The Effects of School Shock

Just as there are many potential causes of culture shock, so there can be as many different kinds of reactions to it. Among the more common physical reactions are tiredness, sleeplessness or oversleeping, headaches and stomach aches and susceptibility to illness. The emotional effects can include anxiety, irritability, aggressiveness, or depression. Behavioral effects can include a refusal to speak the mother tongue with their parents, especially in front of non-native friends. Some students reject native cuisines and will not wear traditional native clothes. Others may openly rebel against the traditional role expected of an individual in the native family life. When school shock is combined with the typical manifestations of adolescence, the time can be a very uncomfortable one for students.

How to Help Students Overcome School Shock

Not all ESL students suffer from school shock as described above. Many feel comfortable at Shepherd University from the first day of school and really enjoy their classes, and most of those that do have initial problems quickly adjust to their new school and enjoy the educational and social opportunities available to them. Probably the best way to help in this adjustment is to make it clear that the University completely understands the pressures that its student body is facing. The faculty and student body often will share their own experiences in coming to terms with the American culture because it helps new students to realize that what they are feeling is a natural reaction to the huge change that has taken place in their life. The chance to live and study in a new culture is a privilege which is not given to everyone. Although you may be suffering upon your arrival to America, you will soon realize that when you look back on your time at Shepherd University it will be remembered as one of the most important and enriching experiences of your life.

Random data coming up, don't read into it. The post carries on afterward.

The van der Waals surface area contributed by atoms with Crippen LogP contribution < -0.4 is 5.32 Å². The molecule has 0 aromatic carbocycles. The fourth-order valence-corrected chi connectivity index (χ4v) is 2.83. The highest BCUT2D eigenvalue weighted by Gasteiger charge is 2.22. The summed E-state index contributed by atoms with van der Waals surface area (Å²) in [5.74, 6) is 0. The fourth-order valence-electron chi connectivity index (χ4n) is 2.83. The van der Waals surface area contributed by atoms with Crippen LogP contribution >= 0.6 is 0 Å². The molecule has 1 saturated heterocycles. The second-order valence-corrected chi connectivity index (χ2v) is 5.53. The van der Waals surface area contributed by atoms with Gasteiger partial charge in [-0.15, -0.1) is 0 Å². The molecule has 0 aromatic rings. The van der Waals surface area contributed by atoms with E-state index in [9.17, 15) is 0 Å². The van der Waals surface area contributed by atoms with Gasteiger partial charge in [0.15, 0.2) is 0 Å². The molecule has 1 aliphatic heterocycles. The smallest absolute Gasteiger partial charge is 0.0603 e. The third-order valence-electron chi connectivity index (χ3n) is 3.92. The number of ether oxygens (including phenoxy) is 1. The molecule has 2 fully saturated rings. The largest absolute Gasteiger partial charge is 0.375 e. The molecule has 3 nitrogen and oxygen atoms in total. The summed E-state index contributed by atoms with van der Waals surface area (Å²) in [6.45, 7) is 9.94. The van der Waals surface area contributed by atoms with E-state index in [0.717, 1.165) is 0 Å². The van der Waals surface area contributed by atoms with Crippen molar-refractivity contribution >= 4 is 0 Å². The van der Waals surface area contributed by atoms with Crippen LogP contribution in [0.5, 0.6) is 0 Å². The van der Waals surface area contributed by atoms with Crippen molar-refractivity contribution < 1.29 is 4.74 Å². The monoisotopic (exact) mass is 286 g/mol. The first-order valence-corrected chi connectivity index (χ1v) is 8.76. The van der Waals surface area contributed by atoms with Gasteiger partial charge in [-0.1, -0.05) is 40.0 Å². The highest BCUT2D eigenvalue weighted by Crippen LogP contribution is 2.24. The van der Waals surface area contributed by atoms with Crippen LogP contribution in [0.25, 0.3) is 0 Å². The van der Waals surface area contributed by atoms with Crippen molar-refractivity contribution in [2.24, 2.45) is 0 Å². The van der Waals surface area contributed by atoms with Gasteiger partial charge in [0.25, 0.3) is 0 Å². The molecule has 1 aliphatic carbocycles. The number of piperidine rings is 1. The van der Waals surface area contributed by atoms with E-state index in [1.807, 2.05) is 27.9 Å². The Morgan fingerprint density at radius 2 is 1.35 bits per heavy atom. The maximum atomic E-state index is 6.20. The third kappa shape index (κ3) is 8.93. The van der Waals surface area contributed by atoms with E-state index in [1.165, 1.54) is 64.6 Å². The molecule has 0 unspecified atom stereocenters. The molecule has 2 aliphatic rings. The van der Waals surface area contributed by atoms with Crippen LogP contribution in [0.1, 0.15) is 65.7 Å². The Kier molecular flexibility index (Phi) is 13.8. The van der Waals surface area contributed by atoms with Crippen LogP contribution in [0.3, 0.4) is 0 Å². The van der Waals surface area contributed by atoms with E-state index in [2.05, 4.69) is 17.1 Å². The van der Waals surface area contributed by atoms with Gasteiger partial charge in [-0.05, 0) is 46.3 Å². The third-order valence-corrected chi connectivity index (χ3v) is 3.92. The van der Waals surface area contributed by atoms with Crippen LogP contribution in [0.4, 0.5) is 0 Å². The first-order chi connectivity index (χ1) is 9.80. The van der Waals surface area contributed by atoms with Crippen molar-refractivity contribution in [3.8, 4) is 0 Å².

References:

For further information on culture shock and language learning, see chapter 7 of Principles of Language Learning and Teaching by H. D. Brown (1994) New Jersey Prentice Hall